Miami Dade officials have anti-venom on standby.
That escaped cobra in Ocala, Florida is still causing headaches for officials as the search nears day seven.
Now, the Miami-Dade fire department has anti-venom on standby to counteract the reptile's venom if someone is bitten. "More likely we will be involved," the department's Lt. Lisa Wood told the Miami Herald. "We are not aware of anyone else in the state who has it."
They may be a person's only hope if they are bitten by the snake. The unit is ready to ship five to 20 vials to a hospital in an emergency. The amount of antivenin needed would depend on the bite's severity.
"The sooner a person gets the antivenin the better," Wood told the Miami Herald. This snake's venom can potentially hinder breathing.
Amazingly, the department has actually dealt with this type of cobra bite before. There were six such cobra bites there in 2013.
Officials still believe the snake, which is now being identified as a monocled cobra as a didn't wander too far away from where it escaped due to colder-than-normal conditions, but they still haven't been able to relocate it.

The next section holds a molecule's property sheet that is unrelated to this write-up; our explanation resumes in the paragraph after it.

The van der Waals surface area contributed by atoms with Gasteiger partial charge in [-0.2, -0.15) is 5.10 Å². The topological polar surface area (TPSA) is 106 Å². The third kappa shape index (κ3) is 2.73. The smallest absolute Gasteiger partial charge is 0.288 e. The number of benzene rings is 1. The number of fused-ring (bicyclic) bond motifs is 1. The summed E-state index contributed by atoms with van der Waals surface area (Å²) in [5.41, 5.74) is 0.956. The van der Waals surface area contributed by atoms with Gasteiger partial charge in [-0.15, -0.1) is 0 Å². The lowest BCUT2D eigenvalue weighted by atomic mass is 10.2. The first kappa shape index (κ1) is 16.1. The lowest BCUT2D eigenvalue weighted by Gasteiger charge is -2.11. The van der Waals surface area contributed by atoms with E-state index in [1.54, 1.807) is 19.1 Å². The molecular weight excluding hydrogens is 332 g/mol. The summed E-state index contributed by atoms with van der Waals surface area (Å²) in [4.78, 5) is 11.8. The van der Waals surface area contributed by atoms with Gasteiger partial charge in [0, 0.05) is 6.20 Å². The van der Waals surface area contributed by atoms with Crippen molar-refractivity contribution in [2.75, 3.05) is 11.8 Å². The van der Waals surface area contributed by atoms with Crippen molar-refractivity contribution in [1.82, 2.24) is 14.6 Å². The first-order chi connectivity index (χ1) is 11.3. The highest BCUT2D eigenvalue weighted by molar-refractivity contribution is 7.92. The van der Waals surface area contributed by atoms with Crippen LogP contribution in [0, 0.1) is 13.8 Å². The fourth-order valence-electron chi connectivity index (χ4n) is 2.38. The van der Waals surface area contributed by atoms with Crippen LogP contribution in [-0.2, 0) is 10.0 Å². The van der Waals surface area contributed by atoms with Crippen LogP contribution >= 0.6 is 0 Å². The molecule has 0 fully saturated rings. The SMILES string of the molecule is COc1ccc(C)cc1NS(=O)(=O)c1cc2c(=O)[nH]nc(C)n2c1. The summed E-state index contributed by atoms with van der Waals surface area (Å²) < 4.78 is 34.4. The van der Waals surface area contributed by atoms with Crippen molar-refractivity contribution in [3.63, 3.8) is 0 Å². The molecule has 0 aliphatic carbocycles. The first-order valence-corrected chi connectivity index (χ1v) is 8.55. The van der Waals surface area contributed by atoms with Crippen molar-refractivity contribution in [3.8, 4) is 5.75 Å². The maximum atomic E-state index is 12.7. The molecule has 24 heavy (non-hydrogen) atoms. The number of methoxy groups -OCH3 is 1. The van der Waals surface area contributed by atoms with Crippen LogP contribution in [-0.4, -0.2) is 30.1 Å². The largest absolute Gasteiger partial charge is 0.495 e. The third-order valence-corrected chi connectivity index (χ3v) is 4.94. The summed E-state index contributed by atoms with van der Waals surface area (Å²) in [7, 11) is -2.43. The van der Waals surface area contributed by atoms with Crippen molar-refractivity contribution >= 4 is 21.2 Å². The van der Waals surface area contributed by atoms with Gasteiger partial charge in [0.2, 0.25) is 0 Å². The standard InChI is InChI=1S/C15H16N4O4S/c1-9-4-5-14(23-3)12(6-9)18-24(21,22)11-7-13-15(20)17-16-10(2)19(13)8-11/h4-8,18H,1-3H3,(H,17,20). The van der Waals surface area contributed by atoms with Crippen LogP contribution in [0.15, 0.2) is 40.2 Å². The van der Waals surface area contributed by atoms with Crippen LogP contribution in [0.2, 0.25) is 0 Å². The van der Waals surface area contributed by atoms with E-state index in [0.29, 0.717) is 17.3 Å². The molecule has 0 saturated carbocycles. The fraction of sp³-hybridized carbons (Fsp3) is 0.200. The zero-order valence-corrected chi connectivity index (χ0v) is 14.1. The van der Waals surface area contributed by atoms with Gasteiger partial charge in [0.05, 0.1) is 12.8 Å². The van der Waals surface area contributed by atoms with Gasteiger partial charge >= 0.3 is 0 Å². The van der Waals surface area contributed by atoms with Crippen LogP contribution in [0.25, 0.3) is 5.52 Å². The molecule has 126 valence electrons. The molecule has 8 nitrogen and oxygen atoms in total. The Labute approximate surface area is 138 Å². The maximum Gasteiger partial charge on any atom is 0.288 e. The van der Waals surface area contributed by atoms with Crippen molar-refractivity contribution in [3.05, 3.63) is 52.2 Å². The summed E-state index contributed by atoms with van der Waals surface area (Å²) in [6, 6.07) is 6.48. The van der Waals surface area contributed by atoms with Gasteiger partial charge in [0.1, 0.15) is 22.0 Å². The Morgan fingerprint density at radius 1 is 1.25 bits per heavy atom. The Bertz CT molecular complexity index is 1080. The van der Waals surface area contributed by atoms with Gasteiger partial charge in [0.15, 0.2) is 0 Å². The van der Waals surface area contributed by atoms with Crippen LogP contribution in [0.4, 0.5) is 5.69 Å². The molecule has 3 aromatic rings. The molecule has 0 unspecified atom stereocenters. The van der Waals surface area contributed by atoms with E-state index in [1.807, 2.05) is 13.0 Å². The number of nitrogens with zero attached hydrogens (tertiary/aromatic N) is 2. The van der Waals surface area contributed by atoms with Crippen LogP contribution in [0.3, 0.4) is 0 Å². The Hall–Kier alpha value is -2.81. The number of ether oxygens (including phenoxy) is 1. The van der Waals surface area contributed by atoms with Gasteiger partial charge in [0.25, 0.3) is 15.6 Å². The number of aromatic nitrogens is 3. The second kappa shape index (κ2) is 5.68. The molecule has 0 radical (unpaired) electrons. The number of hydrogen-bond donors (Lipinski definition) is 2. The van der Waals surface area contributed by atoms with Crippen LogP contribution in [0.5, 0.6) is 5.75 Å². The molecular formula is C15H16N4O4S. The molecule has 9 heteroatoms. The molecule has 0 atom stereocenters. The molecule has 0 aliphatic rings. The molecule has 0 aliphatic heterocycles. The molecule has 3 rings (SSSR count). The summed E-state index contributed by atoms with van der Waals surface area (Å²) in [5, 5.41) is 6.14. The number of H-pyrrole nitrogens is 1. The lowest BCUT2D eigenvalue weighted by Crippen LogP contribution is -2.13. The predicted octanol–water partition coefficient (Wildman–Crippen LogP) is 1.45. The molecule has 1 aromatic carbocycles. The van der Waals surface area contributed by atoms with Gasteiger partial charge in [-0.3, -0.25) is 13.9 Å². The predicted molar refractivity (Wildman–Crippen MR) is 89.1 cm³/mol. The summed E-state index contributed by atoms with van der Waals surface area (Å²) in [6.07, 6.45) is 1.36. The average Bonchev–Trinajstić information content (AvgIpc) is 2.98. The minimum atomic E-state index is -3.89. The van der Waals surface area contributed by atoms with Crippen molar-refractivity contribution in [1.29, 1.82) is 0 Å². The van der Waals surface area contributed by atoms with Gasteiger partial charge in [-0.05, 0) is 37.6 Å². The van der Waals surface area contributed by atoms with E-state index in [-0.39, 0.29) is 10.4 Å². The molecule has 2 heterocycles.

There's some speculation the snake was eaten by one of the lizards in the collection of the reptile handler the serpent escaped from. But x-rays taken of the lizard's belly however, proved inconclusive and the search continues.
Ocala.com reports there was one false alarm for the venomous reptile so far. A resident reported a harmless yellow rat snake to officials near a motel on Saturday.
While the situation is frustrating for residents and wildlife officials, the internet of course, had their own take. A parody "Ocala Cobra" Twitter account quickly popped up, much like the escaped Bronx Zoo cobra in 2011.
In that case, the snake, an Egyptian cobra, was eventually found still inside the zoo's reptile house.